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Suppose I know that, given $f(t), g(t) \in L^2(\Omega(t))$, $$t \mapsto \int_{\Omega(t)}f(t)g(t)$$ is measurable on $([0,T], Lebesgue) \to (\mathbb{R}, Borel)$. Suppose $h(t) \in L^\infty(\Omega(t))$ is a function which is continuous wrt. $t$. Is this enough to conclude that $$t \mapsto \int_{\Omega(t)}f(t)g(t)h(t)$$ is measurable in the same sense as above? Let $\Omega(t)$ be a bounded smooth domain.

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  • $\begingroup$ The product of three $L^2$ functions is not necessarily integrable. $\endgroup$ – Robert Israel Jul 12 '15 at 18:12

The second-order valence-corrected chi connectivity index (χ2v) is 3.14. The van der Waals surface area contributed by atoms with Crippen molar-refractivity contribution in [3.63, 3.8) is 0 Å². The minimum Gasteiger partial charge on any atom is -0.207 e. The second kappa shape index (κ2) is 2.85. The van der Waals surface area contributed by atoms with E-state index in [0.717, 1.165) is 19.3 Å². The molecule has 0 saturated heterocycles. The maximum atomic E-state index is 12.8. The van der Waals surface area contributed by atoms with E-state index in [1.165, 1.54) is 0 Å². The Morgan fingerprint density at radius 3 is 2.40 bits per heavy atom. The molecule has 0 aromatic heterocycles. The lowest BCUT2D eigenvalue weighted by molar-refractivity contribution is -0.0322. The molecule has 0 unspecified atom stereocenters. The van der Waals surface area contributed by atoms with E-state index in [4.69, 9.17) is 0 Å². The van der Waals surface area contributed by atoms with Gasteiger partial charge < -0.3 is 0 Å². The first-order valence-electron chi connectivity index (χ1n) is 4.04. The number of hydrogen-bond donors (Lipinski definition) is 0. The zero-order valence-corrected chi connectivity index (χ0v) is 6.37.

• $\begingroup$ Suppose it is in $L^\infty(\Omega(t))$. $\endgroup$ – C_Al Jul 12 '15 at 18:13
  • $\begingroup$ Can't imagine why this would be so $\endgroup$ – David C. Ullrich Jul 12 '15 at 18:15
  • $\begingroup$ Ask yourself: Define $\omega(x):=\int_a^x\eta(s)\mathrm{d}s$ for $\eta\in\mathcal{L}$. Then does it follow $\omega\in\mathcal{L}$? $\endgroup$ – C-Star-W-Star Jul 12 '15 at 19:25
  • $\begingroup$ The point is that the Lebesgue integral is useless for nonmeasurable functions. (Additivity fails!) $\endgroup$ – C-Star-W-Star Jul 12 '15 at 19:30
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Let $\Omega(t) = [-1,1]$ and $f(t) = 1$. Let $A$ be a non-measurable set in $[0,1]$, $$g(t)(x) = \cases{1 & if $x \ge 0$ and $t \in A$\cr -1 & if $x \le 0$ and $t \in A$\cr 0 & otherwise\cr}$$ Let $h(t) = 1$ on $[0,1]$ and $0$ on $[-1,0)$. Then $\int_{\Omega(t)} f(t) g(t) = 0$, but $\int_{\Omega(t)} f(t) g(t) h(t)$ is the indicator function of $A$, which is non-measurable. 0$

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